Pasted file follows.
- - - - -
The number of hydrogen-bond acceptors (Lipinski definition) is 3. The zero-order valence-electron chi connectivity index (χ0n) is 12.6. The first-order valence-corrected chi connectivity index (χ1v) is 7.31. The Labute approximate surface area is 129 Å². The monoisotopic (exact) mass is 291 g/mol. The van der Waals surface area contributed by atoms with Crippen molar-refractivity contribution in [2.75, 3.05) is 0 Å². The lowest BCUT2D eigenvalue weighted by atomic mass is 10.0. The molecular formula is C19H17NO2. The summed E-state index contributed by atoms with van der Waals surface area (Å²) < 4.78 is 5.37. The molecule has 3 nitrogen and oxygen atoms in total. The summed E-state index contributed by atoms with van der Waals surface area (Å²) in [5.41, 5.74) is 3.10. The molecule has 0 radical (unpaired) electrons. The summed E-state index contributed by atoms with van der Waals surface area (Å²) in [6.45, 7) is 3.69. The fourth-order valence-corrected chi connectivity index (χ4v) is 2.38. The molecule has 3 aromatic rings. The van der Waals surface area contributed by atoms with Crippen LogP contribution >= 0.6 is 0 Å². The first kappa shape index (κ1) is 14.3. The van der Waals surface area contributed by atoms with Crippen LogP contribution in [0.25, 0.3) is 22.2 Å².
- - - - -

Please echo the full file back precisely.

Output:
The number of hydrogen-bond acceptors (Lipinski definition) is 3. The zero-order valence-electron chi connectivity index (χ0n) is 12.6. The first-order valence-corrected chi connectivity index (χ1v) is 7.31. The Labute approximate surface area is 129 Å². The monoisotopic (exact) mass is 291 g/mol. The van der Waals surface area contributed by atoms with Crippen molar-refractivity contribution in [2.75, 3.05) is 0 Å². The lowest BCUT2D eigenvalue weighted by atomic mass is 10.0. The molecular formula is C19H17NO2. The summed E-state index contributed by atoms with van der Waals surface area (Å²) < 4.78 is 5.37. The molecule has 3 nitrogen and oxygen atoms in total. The summed E-state index contributed by atoms with van der Waals surface area (Å²) in [5.41, 5.74) is 3.10. The molecule has 0 radical (unpaired) electrons. The summed E-state index contributed by atoms with van der Waals surface area (Å²) in [6.45, 7) is 3.69. The fourth-order valence-corrected chi connectivity index (χ4v) is 2.38. The molecule has 3 aromatic rings. The van der Waals surface area contributed by atoms with Crippen LogP contribution >= 0.6 is 0 Å². The first kappa shape index (κ1) is 14.3. The van der Waals surface area contributed by atoms with Crippen LogP contribution in [0.25, 0.3) is 22.2 Å².